The Financial Crisis, Economic Recovery, and the Flu

Increasingly, I'm feeling the need to state the obvious. Partly, that's because others aren't doing it because it is obvious, and, partly, because it isn't obvious to everyone. Enough people miss it to matter.

The obvious thing I have in mind right now is the similarity between the way the flu spreads and the way the financial crisis spread. They both reflect the interactions of a global community. Contact or proximity is the beginning of the spread of both, but the health of the public and their institutions also help determine the severity and duration of the impact. It remains to be seen whether the current flu reaches pandemic proportions, but the financial crisis already has, partly because of the spread of the subprime slime and partly because of the vulnerability of financial institutions made fragile by too much debt.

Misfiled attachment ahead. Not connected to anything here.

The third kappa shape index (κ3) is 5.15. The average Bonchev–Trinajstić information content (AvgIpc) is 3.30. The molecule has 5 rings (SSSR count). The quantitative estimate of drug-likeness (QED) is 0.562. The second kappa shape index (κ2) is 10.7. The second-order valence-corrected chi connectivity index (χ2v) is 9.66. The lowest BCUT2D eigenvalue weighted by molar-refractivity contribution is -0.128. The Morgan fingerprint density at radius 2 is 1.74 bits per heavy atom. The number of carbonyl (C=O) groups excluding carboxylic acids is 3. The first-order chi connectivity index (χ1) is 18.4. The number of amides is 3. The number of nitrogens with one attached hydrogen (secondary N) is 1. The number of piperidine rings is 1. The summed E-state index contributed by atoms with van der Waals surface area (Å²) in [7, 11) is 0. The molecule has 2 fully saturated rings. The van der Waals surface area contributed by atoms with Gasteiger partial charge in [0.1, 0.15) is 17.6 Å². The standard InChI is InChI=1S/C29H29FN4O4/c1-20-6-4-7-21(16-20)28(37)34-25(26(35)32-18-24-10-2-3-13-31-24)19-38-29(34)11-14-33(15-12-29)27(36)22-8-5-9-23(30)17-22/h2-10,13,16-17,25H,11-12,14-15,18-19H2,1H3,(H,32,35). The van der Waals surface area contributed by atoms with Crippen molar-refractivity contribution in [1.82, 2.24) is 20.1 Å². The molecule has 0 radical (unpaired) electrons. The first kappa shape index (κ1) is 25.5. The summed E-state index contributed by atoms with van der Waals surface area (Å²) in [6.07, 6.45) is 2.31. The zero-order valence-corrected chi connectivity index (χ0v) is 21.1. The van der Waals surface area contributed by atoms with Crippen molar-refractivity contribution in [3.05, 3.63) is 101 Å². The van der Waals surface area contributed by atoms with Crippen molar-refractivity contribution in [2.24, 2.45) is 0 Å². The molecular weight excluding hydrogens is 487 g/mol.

One practical implication of this line of thinking is the oft heard conclusion, that rarely receives rebuttal, that the United States went into the recession first so it is likely to come out of it first. First in first out may be a logical way to manage perishable inventories, but it's transference to the timing of recessions hardly seems plausible. It will depend largely on the health of different countries institutions and the appropriateness of its policies.

Many countries ended up with tainted assets that will remain illiquid for some time to come. Many of those were also impacted by weak foreign demand through their export sector. The severity of that impact will depend in part on how export-dependent their economies are. The more open the economy, the larger the impact originating abroad. Some countries had minimal exposure through their financial system and suffer only from a weakening of export demand. They have more ability to stimulate aggregate demand as a remedy, substituting domestic demand for lost foreign demand. This might be a boon to domestic consumers, but their policymakers may find it hard to give up on their export-oriented economic model.

The basic and simple conclusion here is just that how quickly each country recovers will have to do with whether their financial system was healthy enough to give them strong "immunity" and not the timing of when the recession hit.

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